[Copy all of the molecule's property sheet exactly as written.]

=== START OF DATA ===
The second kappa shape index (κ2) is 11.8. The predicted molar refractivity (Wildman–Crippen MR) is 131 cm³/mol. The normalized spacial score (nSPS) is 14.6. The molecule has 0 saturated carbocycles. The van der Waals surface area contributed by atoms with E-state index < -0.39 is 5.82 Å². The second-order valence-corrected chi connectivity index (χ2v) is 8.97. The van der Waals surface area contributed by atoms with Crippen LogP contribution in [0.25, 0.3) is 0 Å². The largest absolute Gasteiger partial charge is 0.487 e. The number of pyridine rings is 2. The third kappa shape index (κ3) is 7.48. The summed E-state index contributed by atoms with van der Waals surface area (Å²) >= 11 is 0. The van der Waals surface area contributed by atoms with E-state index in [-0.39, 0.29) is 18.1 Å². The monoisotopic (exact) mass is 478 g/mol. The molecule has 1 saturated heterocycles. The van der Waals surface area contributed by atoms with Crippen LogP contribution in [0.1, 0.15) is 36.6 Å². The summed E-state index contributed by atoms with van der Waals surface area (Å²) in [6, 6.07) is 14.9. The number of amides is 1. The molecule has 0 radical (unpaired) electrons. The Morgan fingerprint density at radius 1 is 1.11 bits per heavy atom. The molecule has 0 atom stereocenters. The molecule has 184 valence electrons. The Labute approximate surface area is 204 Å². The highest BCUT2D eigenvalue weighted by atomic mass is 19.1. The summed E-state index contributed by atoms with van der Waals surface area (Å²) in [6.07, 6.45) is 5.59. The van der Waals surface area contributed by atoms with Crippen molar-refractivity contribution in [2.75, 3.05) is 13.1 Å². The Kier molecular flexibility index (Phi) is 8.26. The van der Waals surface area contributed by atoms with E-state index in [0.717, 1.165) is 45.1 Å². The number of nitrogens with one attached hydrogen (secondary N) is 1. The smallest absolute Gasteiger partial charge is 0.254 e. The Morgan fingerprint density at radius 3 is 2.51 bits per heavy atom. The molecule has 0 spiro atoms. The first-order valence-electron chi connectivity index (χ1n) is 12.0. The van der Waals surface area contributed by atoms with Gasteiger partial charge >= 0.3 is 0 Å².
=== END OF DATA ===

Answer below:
The second kappa shape index (κ2) is 11.8. The predicted molar refractivity (Wildman–Crippen MR) is 131 cm³/mol. The normalized spacial score (nSPS) is 14.6. The molecule has 0 saturated carbocycles. The van der Waals surface area contributed by atoms with E-state index < -0.39 is 5.82 Å². The second-order valence-corrected chi connectivity index (χ2v) is 8.97. The van der Waals surface area contributed by atoms with Crippen LogP contribution in [0.25, 0.3) is 0 Å². The largest absolute Gasteiger partial charge is 0.487 e. The number of pyridine rings is 2. The third kappa shape index (κ3) is 7.48. The summed E-state index contributed by atoms with van der Waals surface area (Å²) >= 11 is 0. The van der Waals surface area contributed by atoms with E-state index in [-0.39, 0.29) is 18.1 Å². The monoisotopic (exact) mass is 478 g/mol. The molecule has 1 saturated heterocycles. The van der Waals surface area contributed by atoms with Crippen LogP contribution in [0.1, 0.15) is 36.6 Å². The summed E-state index contributed by atoms with van der Waals surface area (Å²) in [6, 6.07) is 14.9. The number of amides is 1. The molecule has 0 radical (unpaired) electrons. The Morgan fingerprint density at radius 1 is 1.11 bits per heavy atom. The molecule has 0 atom stereocenters. The molecule has 184 valence electrons. The Labute approximate surface area is 204 Å². The highest BCUT2D eigenvalue weighted by atomic mass is 19.1. The summed E-state index contributed by atoms with van der Waals surface area (Å²) in [6.07, 6.45) is 5.59. The van der Waals surface area contributed by atoms with Crippen molar-refractivity contribution in [2.75, 3.05) is 13.1 Å². The Kier molecular flexibility index (Phi) is 8.26. The van der Waals surface area contributed by atoms with E-state index in [0.717, 1.165) is 45.1 Å². The number of nitrogens with one attached hydrogen (secondary N) is 1. The smallest absolute Gasteiger partial charge is 0.254 e. The Morgan fingerprint density at radius 3 is 2.51 bits per heavy atom. The molecule has 0 spiro atoms. The first-order valence-electron chi connectivity index (χ1n) is 12.0. The van der Waals surface area contributed by atoms with Gasteiger partial charge >= 0.3 is 0 Å².